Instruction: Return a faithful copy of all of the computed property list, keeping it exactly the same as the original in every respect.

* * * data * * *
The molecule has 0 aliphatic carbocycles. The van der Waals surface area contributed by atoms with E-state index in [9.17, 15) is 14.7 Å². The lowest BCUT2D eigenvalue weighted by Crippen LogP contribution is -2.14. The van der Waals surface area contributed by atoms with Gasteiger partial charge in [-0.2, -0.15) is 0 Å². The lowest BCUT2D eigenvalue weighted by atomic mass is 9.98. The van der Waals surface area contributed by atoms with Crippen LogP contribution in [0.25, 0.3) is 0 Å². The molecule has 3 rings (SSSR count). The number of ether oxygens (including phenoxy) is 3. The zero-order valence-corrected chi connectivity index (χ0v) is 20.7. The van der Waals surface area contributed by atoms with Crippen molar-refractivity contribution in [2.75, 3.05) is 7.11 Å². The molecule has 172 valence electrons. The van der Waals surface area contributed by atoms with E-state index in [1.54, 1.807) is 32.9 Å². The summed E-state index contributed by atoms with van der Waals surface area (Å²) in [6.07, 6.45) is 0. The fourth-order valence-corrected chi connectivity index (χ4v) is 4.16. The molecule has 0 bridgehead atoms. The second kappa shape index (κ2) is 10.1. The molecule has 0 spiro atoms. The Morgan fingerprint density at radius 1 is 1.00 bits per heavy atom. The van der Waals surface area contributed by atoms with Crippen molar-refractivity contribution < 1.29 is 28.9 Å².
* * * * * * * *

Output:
The molecule has 0 aliphatic carbocycles. The van der Waals surface area contributed by atoms with E-state index in [9.17, 15) is 14.7 Å². The lowest BCUT2D eigenvalue weighted by Crippen LogP contribution is -2.14. The van der Waals surface area contributed by atoms with Gasteiger partial charge in [-0.2, -0.15) is 0 Å². The lowest BCUT2D eigenvalue weighted by atomic mass is 9.98. The van der Waals surface area contributed by atoms with Crippen LogP contribution in [0.25, 0.3) is 0 Å². The molecule has 3 rings (SSSR count). The number of ether oxygens (including phenoxy) is 3. The zero-order valence-corrected chi connectivity index (χ0v) is 20.7. The van der Waals surface area contributed by atoms with Crippen molar-refractivity contribution in [2.75, 3.05) is 7.11 Å². The molecule has 172 valence electrons. The van der Waals surface area contributed by atoms with E-state index in [1.54, 1.807) is 32.9 Å². The summed E-state index contributed by atoms with van der Waals surface area (Å²) in [6.07, 6.45) is 0. The fourth-order valence-corrected chi connectivity index (χ4v) is 4.16. The molecule has 0 bridgehead atoms. The second kappa shape index (κ2) is 10.1. The molecule has 0 spiro atoms. The Morgan fingerprint density at radius 1 is 1.00 bits per heavy atom. The van der Waals surface area contributed by atoms with Crippen molar-refractivity contribution < 1.29 is 28.9 Å².